The Wildflowers sessions
by Bill Kisliuk
David Murray is one of the most prolific recording artists in jazz. Over the
last 25 years, the volatile tenor-sax player has made about 70 albums as a
leader and numerous others as a sideman or as a member of the groundbreaking
World Saxophone Quartet. But back in the summer of 1976, he was just another
unfamiliar face in New York's avant-garde scene, the latest in a seemingly
endless conga line of jazz musicians who made their way to the city to immerse
themselves in the deep end of the improvisational pool.
Just a little while after he arrived from Chicago, Murray found himself in
downtown loft of Sam Rivers, a legendary Boston-bred avant-garde performer and
composer and cultivator of other musicians. Rivers and his wife, Beatrice, had
a Bond Street loft known as the RivBea Studios, one of a handful of hothouses
for musicians whose adventurousness kept them out of the clubs in the Village
and elsewhere. "It was not very mainstream music, and club owners were looking
for mainstream crowds," says record producer Alan Douglas, who decided that
year to document the sound of the loft scene with a series of compilation LPs
called Wildflowers. "Nobody would pay them enough money, and that's
basically how the loft jazz thing began."
When Douglas expressed interest, Rivers lined up about three dozen bands to
play over two weekends. Modest homemade announcements were plastered to windows
and doors around downtown New York, and a small ad appeared in the Village
Voice. Among the hundred or so musicians who made the sessions were a large
number who were or would become major voices in the outer strata of jazz:
Murray and the other eventual members of the World Sax Quartet -- Julius
Hemphill, Oliver Lake, and Hamiett Bluiett; sax players Rivers, Roscoe
Mitchell, Henry Threadgill, and Anthony Braxton; drummers Famodou Don Moye and
Andrew Cyrille; trumpeter Olu Dara; bassist Fred Hopkins; pianists Randy Weston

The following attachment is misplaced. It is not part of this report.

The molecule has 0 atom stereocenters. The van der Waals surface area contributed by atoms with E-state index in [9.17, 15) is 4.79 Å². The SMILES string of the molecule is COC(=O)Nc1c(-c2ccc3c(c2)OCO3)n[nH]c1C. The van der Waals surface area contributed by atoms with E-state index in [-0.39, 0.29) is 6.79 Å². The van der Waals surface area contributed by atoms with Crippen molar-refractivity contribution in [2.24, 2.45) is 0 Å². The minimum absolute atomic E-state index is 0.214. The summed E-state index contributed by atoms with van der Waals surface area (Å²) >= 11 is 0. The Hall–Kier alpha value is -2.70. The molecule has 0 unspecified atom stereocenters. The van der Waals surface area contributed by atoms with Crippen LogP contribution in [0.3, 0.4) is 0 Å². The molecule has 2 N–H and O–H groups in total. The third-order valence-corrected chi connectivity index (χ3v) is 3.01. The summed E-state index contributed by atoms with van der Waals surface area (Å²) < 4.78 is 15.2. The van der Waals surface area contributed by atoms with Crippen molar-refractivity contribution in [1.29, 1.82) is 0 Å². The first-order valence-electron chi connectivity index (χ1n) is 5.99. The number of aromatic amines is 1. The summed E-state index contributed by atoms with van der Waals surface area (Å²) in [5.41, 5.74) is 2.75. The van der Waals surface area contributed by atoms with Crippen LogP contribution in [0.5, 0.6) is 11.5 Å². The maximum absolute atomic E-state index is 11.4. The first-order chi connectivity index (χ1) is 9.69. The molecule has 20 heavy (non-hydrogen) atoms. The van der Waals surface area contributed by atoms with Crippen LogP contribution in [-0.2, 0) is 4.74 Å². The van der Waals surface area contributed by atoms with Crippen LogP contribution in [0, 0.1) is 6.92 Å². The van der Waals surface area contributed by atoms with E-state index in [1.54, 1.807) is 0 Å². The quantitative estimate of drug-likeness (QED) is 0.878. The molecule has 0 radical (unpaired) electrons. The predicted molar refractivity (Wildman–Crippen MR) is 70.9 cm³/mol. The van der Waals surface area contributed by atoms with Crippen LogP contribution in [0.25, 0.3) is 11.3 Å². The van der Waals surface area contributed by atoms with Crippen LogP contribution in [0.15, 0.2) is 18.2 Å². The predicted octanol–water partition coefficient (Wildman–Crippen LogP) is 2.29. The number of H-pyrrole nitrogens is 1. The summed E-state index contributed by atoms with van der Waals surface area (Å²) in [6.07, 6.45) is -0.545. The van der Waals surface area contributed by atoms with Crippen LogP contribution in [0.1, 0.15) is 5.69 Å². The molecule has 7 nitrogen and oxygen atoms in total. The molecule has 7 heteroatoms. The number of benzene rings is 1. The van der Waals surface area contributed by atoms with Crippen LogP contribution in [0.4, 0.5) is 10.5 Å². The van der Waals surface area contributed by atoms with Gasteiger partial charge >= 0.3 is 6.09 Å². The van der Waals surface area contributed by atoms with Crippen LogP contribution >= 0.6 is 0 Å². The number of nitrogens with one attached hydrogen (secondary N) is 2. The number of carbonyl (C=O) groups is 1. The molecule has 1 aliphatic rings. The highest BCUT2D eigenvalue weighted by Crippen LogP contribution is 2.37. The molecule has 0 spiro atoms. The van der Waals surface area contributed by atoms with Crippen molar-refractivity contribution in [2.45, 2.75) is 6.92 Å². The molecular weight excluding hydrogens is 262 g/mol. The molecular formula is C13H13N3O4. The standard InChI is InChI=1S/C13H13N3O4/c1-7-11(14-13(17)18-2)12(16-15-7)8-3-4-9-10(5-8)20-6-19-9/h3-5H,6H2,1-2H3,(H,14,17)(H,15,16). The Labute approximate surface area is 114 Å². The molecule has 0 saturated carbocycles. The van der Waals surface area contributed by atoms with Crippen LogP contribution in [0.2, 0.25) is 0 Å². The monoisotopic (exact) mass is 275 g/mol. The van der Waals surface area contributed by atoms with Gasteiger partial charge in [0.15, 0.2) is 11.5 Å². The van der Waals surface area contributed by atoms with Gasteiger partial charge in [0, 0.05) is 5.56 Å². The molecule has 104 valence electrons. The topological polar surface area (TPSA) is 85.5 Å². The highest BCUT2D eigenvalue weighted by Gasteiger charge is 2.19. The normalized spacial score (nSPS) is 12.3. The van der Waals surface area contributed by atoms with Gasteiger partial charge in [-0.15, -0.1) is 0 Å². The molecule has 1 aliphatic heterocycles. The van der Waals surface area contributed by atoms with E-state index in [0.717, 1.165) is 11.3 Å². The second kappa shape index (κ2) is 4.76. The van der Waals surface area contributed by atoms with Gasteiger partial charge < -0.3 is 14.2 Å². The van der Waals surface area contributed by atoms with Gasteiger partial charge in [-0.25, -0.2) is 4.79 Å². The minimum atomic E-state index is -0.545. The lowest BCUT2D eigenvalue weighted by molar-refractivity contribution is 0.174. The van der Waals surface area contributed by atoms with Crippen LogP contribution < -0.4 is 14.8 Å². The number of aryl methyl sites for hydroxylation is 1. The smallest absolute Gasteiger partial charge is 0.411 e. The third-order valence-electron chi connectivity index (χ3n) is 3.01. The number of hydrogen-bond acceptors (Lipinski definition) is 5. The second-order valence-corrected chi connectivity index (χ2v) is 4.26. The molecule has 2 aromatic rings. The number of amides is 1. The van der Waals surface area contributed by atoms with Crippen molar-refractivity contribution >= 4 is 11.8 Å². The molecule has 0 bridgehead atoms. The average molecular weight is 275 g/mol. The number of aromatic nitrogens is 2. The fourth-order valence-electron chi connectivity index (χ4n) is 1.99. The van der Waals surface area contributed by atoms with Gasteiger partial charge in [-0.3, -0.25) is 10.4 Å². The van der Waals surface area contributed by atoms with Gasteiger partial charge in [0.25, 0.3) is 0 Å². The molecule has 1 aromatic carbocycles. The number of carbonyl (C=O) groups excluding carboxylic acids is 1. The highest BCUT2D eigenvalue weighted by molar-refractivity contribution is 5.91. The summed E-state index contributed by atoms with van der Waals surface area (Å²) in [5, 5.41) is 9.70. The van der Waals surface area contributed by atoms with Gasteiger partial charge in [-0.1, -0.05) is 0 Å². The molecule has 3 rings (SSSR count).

and Anthony Davis.
As many as 200 listeners offered a donation and occupied the floor of the loft
each night, where Bea Rivers had placed candles all around while Douglas and
his two engineers jammed the small space above with recording equipment. "It
was perfect," Douglas recalls over the phone from his California home. "We were
out of the way of the audience and the musicians, and the conditions allowed us
to catch live performances without the musicians thinking about it. It allowed
for beautiful contact between the musicians and the audience."
The result was five LPs that captured the various ensembles at work. And those
recordings have now been reissued in their entirety as the three-CD set
Wildflowers: The New York Jazz Loft Sessions by Knit Classics, an arm of
the leading light of today's experimental downtown scene, the Knitting Factory.
In the liner notes to the new set, engineer Ron Saint-Germain remembers things
a little differently. "Controlled pandemonium," he calls it. "The most
frightening thing was that the bands would change, and I had just one
assistant, Les Kahn. We'd race down the ladder, fight our way to the stage to
reset mikes for the next band while they were picking up their instruments, and
we'd just hope we'd get back up to the machines before they actually began.
Sometimes we didn't."
Although the performances are a little uneven, there is a wealth of startling
material here. Murray appears on three cuts, including a soaring, stark version
of "Over the Rainbow," where he joins alto player Byard Lancaster, drummer
Sunny Murray, vibist Khan Jamal, and bassist Hopkins. That, apparently, is the
only standard anyone deigned to play. Inspired to passionate, squalling heights
on his own "Rainbows," Rivers takes to removing the horn from his mouth and
hooting crazily into the mike between soprano-saxophone bleats.
Braxton and alto player Ken McIntyre are among those who offer alternately
tentative and furious Coltrane- or Dolphy-esque flights; Weston and fellow
pianist Dave Burrell come across with more sedate, rhythmically grounded
tracks. Elsewhere, Bluiett's halting blues "Tranquil Beauty" has the charm and
mysterious air of a New Orleans funeral march, joyous and sad and goofy all at
once as he alternates between clarinet and baritone sax.
"I think the loft jazz period was the last time that significant changes took
place in jazz," says Douglas, who also recorded Eric Dolphy and the Last Poets
and gets the credit or the blame for producing the earliest posthumous releases
by Jimi Hendrix. "There have been great musicians and great records, but I
don't think anything new has been developed."
Asked whether he made money off the Wildflowers enterprise, Douglas laughs.
"No, of course not. It's paying now more than it did then. But I feel I was
lucky enough to have produced something classic. That inevitably pays. If
nothing else, it pays emotionally."